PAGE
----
Interosseous membrane of forearm
|This article does not cite any references (sources). (December 2009)|
|Interosseous membrane of forearm|
Image of human elbow and forearm. Interosseous membrane labeled at bottom center.
|Latin||membrana interossea antebrachii|
The interosseous membrane of the forearm (rarely middle or intermediate radioulnar joint) is a fibrous sheet that connects the radius and the ulna. It is the main part of the radio-ulnar syndesmosis, a fibrous joint between the two bones.
The interosseus membrane divides the forearm into anterior and posterior compartments, serves as a site of attachment for muscles of the forearm, and transfers forces from the radius, to the ulna, to the humerus. As the forearm moves from pronation to supination, the interosseous membrane fibres change from a relaxed state, to a tense state in the neutral position. They once again become relaxed as the forearm enters supination.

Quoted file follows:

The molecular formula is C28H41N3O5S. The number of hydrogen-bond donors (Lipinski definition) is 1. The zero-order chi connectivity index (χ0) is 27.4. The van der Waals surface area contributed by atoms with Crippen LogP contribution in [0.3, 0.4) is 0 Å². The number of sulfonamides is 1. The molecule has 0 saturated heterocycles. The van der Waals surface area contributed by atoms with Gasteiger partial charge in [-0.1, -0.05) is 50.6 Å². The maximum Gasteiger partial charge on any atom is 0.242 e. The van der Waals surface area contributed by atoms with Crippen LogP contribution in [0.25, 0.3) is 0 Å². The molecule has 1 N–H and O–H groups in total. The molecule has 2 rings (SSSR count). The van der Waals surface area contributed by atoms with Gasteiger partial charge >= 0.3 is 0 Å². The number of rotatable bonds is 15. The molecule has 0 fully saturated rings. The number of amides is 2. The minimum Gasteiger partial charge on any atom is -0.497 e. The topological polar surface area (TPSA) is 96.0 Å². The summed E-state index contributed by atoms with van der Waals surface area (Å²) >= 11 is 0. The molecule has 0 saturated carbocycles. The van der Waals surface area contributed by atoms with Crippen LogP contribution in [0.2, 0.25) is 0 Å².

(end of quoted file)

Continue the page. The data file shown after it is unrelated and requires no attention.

The interosseous membrane is composed of 5 ligaments:
- - Central band (key portion to be reconstructed in case of injury)
- - Accessory band
- - Distal oblique bundle
- - Proximal oblique cord
- - Dorsal oblique accessory cord
- Anterior interosseous nerve
- Anterior interosseous artery
- Posterior interosseous nerve
- Posterior interosseous artery
- Common interosseous artery
- Recurrent interosseous artery
|This human musculoskeletal system article is a stub. You can help Wikipedia by expanding it.|